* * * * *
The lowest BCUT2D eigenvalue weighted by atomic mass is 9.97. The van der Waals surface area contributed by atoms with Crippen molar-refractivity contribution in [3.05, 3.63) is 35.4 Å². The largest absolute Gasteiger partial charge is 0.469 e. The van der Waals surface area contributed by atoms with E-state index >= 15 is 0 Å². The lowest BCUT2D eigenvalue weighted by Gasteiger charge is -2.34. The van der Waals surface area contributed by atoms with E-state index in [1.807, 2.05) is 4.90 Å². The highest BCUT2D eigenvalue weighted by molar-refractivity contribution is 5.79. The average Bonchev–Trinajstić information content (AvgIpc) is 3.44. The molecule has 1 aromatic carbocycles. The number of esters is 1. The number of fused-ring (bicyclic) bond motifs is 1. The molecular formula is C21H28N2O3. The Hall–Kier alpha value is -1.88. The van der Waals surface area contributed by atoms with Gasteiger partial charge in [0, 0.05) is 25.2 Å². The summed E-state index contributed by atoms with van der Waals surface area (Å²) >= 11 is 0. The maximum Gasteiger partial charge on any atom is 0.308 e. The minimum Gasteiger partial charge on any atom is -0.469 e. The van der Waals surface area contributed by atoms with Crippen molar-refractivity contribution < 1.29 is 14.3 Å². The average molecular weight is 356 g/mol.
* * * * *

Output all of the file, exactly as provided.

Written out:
The lowest BCUT2D eigenvalue weighted by atomic mass is 9.97. The van der Waals surface area contributed by atoms with Crippen molar-refractivity contribution in [3.05, 3.63) is 35.4 Å². The largest absolute Gasteiger partial charge is 0.469 e. The van der Waals surface area contributed by atoms with E-state index >= 15 is 0 Å². The lowest BCUT2D eigenvalue weighted by Gasteiger charge is -2.34. The van der Waals surface area contributed by atoms with E-state index in [1.807, 2.05) is 4.90 Å². The highest BCUT2D eigenvalue weighted by molar-refractivity contribution is 5.79. The average Bonchev–Trinajstić information content (AvgIpc) is 3.44. The molecule has 1 aromatic carbocycles. The number of esters is 1. The number of fused-ring (bicyclic) bond motifs is 1. The molecular formula is C21H28N2O3. The Hall–Kier alpha value is -1.88. The van der Waals surface area contributed by atoms with Gasteiger partial charge in [0, 0.05) is 25.2 Å². The summed E-state index contributed by atoms with van der Waals surface area (Å²) >= 11 is 0. The maximum Gasteiger partial charge on any atom is 0.308 e. The minimum Gasteiger partial charge on any atom is -0.469 e. The van der Waals surface area contributed by atoms with Crippen molar-refractivity contribution < 1.29 is 14.3 Å². The average molecular weight is 356 g/mol.